The framers of the Constitution, meeting in Philadelphia on June 26, 1787, made two key decisions about Senate operations. They established the term of office and the source of compensation.
A majority of convention delegates shared James Madison's view that the Senate needed protection from momentary shifts of public opinion. The best protection would be a lengthy term of office for its members, without possibility of recall. Madison thought nine years would serve that purpose, with one-third of the seats expiring every three years. When put to a vote, however, his proposal lost by a large margin. With other delegates pushing for just four years to keep members from losing touch with their constituencies, the convention adopted a six-year compromise.
The convention then turned to the touchy issue of members' salaries. Benjamin Franklin believed the Senate should represent the nation's wealthy classes; therefore if no salary were provided, only wealthy persons would serve. He warned that if the convention authorized salaries, the public might suspect it of having "carved out places" for the younger delegates who would be natural senators. When put to a vote, Franklin's proposal nearly won, with five states in favor and six opposed.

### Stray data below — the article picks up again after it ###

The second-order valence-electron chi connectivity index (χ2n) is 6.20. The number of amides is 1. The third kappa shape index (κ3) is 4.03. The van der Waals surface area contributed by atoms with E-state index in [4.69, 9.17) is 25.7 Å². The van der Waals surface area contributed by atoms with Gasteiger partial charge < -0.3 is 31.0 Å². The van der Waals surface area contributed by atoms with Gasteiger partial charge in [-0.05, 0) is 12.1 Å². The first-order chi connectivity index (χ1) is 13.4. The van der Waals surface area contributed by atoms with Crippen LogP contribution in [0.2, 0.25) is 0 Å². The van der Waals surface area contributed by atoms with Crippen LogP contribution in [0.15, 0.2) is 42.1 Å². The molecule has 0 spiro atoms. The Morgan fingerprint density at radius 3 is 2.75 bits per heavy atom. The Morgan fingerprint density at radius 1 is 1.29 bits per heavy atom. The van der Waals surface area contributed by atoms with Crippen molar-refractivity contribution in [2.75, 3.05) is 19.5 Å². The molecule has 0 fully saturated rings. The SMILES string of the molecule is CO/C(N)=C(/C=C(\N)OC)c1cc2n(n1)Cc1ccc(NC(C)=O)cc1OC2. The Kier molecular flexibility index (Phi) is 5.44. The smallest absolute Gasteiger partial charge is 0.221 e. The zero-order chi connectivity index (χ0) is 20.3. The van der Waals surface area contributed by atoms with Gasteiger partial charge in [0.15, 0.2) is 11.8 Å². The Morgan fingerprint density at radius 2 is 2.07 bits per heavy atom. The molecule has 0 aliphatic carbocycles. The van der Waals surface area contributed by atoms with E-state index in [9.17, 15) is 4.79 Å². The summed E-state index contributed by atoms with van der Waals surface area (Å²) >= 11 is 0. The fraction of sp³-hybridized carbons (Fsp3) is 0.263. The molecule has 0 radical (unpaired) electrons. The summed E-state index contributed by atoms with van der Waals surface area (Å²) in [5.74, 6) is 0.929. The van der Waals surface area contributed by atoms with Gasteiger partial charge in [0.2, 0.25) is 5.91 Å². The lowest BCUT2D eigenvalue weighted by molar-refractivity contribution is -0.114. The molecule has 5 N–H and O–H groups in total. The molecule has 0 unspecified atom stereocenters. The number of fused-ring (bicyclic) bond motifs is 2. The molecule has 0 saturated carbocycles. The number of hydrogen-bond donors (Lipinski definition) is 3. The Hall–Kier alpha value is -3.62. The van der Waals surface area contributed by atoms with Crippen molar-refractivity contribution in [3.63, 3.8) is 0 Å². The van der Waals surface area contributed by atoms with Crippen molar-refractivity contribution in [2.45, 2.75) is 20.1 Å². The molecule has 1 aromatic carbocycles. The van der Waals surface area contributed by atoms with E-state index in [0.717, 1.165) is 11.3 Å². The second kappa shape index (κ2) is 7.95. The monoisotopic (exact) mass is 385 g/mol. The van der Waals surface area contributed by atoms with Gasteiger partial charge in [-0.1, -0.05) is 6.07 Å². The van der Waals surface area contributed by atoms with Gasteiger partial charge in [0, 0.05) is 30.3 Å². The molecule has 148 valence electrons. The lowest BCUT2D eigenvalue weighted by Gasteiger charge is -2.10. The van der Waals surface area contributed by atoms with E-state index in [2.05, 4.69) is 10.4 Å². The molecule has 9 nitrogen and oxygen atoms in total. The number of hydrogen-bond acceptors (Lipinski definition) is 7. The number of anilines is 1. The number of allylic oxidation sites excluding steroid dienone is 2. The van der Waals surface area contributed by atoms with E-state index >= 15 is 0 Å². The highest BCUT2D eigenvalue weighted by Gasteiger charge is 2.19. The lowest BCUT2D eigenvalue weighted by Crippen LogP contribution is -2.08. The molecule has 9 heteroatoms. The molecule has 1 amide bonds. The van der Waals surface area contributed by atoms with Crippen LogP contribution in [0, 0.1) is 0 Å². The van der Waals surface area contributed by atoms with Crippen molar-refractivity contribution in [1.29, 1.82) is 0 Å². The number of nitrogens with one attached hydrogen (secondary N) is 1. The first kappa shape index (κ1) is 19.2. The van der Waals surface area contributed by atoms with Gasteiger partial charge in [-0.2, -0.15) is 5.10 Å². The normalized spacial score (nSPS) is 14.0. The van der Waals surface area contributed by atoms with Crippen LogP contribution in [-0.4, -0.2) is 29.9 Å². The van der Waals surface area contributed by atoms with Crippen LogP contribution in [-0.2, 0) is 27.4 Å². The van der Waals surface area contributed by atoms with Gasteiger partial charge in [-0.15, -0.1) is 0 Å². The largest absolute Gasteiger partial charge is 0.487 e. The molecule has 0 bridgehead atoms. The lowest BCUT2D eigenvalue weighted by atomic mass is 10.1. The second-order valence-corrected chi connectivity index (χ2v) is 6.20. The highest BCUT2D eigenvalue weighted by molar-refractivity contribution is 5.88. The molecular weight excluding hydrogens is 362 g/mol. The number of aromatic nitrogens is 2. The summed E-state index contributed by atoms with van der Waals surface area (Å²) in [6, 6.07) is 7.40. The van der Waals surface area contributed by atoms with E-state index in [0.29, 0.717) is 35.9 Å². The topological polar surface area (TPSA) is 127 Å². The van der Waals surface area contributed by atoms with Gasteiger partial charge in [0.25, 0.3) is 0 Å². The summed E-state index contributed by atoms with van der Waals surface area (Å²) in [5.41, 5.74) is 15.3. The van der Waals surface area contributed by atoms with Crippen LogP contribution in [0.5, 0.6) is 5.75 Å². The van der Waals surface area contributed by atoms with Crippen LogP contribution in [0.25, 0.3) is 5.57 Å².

Then the question arose as to who would pay the salaries. Several delegates suggested the individual states. Madison reminded them that this would destroy the principle that senators were to be "impartial umpires & Guardians of justice and General good," reflecting national as well as state interests. It would also subvert the plan for a six-year term, as states could in effect recall senators by withholding their salaries. This motion also failed by a five to six vote.
The framers subsequently decided that members should be paid out of the national treasury, but—in their wisdom—left it to the new Congress to decide how and how much.
Kurland, Philip B., and Ralph Lerner. The Founders' Constitution. Chicago: University of Chicago Press, 1987.